6. Title Insurance And Homeowner’s Insurance
The Buyer’s attorney will typically order a title search from an abstract of the title company on your behalf. The title company has several functions. The first is to search the seller’s title to the property, including any liens or encumbrances that have been placed on the property or that affect the seller. Some other issues determined by the title company include whether or not the deed correctly describes the property, if problems exist with adjoining owners or prior owners, the existence of — and whether the prior owner agreed to —any easements, covenants, or other restrictions, and whether or not the premises are subject to a condominium or homeowners’ association. The title company will either order a new survey or endorse a pre-existing one if an old survey is accepted by the buyer and the buyer’s mortgage lender. The title company will create a title report that will provide for these items and that further details what is included and excepted from the title insurance coverage. After closing and after the deed to your home has been recorded, the title company will provide you with an owner’s title insurance policy that insures amongst other things, your rightful ownership of the premises. At closing, you will also be required to obtain a title insurance policy for your lender. Finally, depending upon where the property is located, the local practice and customs will dictate as to whether the title company or the buyer’s attorney will act as the settlement agent for your mortgage loan and the closing. Fees for all these services and title insurance policies will be paid at closing.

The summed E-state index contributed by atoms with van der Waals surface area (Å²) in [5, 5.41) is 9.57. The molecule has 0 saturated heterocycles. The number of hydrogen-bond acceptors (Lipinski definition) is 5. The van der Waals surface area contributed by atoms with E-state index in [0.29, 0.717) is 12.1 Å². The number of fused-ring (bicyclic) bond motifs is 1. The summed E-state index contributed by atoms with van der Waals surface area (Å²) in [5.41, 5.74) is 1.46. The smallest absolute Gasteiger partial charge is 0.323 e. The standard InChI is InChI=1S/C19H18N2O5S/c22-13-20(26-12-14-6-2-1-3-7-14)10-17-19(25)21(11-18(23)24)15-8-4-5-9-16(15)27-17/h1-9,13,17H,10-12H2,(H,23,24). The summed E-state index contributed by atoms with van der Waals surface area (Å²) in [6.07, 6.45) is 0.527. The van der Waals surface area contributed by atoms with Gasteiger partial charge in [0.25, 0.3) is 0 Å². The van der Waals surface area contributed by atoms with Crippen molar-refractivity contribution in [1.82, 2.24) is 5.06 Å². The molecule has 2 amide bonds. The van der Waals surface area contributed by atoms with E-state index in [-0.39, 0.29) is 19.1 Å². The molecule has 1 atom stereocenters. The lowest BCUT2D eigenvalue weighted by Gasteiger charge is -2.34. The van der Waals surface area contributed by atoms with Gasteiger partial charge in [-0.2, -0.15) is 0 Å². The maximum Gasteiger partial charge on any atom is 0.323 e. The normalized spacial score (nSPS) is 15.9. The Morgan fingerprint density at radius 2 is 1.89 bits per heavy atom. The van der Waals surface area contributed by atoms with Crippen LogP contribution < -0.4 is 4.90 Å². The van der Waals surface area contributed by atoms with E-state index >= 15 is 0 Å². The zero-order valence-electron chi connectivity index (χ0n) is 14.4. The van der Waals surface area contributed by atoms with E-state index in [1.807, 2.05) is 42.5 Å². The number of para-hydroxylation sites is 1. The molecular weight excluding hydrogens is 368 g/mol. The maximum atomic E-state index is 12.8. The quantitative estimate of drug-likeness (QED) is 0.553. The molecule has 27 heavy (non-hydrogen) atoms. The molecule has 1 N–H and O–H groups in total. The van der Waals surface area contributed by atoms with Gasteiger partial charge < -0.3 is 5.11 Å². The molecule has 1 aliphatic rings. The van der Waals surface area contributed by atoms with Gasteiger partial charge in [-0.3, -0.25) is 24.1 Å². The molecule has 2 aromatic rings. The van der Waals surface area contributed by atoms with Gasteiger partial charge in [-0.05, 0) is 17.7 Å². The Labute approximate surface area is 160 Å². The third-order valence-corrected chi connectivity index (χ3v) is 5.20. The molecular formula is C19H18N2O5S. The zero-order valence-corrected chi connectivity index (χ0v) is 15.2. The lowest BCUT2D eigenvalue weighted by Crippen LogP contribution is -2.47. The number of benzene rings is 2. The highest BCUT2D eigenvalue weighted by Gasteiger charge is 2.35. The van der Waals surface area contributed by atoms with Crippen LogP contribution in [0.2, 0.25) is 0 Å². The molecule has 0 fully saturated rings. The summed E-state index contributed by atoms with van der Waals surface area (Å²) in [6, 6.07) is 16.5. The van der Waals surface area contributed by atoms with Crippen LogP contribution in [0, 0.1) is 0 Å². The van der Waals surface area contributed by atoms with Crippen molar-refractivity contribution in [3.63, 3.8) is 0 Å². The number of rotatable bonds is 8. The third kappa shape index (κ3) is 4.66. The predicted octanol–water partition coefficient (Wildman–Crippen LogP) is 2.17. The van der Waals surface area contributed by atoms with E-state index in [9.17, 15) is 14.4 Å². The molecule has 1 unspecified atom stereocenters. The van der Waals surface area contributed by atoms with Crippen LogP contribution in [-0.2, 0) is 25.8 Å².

Homeowner’s insurance is very different from title insurance. Homeowner’s insurance covers you in the event of damage to your property. It can include liability coverage for various other hazards. Your mortgage lender will require that you obtain homeowners’ insurance at or in advance of closing and name the lender as an insured on the policy so a buyer should contact an insurance agent to obtain a homeowner’s policy, referred to sometimes as a “hazard” policy, in time for closing. Typically, a mortgage lender requires that the buyer/borrower purchase such coverage for one full year at or in advance of the closing.
7. The Closing